Judd mat gaardebounen or smoked pork-neck in a cream-based sauce with broad beans is the dish of Luxembourg, which is impressive considering the size of this country. We came, we saw and we ate.
Köttbullar or Swedish meatballs are renowned around the world, thanks to the world domination of Ikea, which spread it across the globe. Either way, these meatballs taste delicious.
Finland isn’t known for its food, but their blueberry pie or in Finnish: mustikkapiirakka (Don’t worry. We had to google the spelling too) is one of the best desserts we have ever had. Juicy, fresh and full of flavour.
Fondue is without any doubt the national dish of Switzerland. Emmental and Gruyère cheese are mixed with white wine in a large pot and cooked until the flavours come together. It’s served bubbling hot and eaten by dipping pieces of bread into it.
Yes, we know. Salmon doesn’t sound as foreign and unique but we couldn’t help ourselves because the salmon in Norway is simply too exquisite not to list it here. Don’t believe us? Just try it and you will understand. Exquisite we said!
Russia is the largest country in the world so picking only one dish wasn’t easy, but we settled on Pelmeni – Russian dumplings. Made of soft dough and filled with meat and served with sour cream. You can find them virtually everywhere, from Moscow to Siberia.
Estonia has fantastic food overall, but the most typical and unique meal we came across must be the Verivorst – a traditional blood sausage. Yes, we understand it’s not to everybody’s taste, but served with sauerkraut and bread and in a very cold winter, you might just enjoy it.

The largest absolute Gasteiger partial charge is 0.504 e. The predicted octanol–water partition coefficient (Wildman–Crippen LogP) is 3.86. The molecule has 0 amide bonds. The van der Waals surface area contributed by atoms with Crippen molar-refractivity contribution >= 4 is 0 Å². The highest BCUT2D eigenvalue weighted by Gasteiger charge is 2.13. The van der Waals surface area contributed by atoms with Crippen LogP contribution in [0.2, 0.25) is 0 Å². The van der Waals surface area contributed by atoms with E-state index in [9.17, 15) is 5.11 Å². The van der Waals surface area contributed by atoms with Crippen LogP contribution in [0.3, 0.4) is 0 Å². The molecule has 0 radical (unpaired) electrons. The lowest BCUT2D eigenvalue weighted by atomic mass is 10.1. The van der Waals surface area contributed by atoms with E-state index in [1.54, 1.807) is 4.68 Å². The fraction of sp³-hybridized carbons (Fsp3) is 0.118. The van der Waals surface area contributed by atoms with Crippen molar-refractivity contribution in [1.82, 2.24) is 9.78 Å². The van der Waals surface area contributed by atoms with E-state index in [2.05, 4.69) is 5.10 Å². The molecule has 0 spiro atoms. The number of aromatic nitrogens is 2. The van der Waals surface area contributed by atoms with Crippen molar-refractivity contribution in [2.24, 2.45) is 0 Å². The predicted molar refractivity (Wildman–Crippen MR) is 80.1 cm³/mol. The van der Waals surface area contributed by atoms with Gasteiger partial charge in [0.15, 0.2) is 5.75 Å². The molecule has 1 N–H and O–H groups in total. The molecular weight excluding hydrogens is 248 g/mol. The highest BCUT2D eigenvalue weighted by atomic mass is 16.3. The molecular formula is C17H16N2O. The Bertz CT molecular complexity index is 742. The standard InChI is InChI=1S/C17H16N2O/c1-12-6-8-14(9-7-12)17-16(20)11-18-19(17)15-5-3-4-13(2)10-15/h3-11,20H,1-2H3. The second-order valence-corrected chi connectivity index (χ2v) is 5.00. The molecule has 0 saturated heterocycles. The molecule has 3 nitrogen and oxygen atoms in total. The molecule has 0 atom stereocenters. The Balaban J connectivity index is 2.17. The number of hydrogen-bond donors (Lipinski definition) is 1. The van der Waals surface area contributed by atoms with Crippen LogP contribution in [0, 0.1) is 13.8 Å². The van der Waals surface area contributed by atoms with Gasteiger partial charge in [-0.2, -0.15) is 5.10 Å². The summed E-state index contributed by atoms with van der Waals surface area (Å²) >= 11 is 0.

Pierogi are the most popular Polish food for visitors. Why not? These little dumplings come with tonnes of fillings, but sauerkraut, meat and cheese are the better ones. Pierogi are served with fried onion on top.
If you haven’t been to Belarus yet, draniki might just be the reason to go. Draniki or potato pancakes are shallow-fried pancakes of grated or ground potato, flour and egg, often flavoured with grated onion or garlic and seasoning. Topped with mushrooms or sour cream you will question how you could ever live without them.
Cepelinai is a Lithuanian national dish. They are a type of dumpling made from grated and riced potatoes and usually stuffed with minced meat, mushrooms or dry cottage. Mushrooms were our favourite and seem like the country is obsessed with mushroom picking.
After eating lots of potatoes and meat in Latvia, we eventually came across this really unique dish. Sklandrausis is a small pie, made from rye pastry that is filled with a mixture of carrots and potatoes and baked. Delightful.
Halusky is the traditional dish of little Slovakia. Potato made dumplings are served with goats cheese called bryndza and topped with bits of fried bacon. Oh yes, it’s even better than it sounds, trust us… We would live on them if we could.
- Czech Republic
Svickova translates to marinated beef sirloin and for us, it is as Czech as it gets. The beef must be marinated for more than 24 hours and it’s served with gravy and Czech dumplings. Next time you’re in the Czech Republic, Czech it out.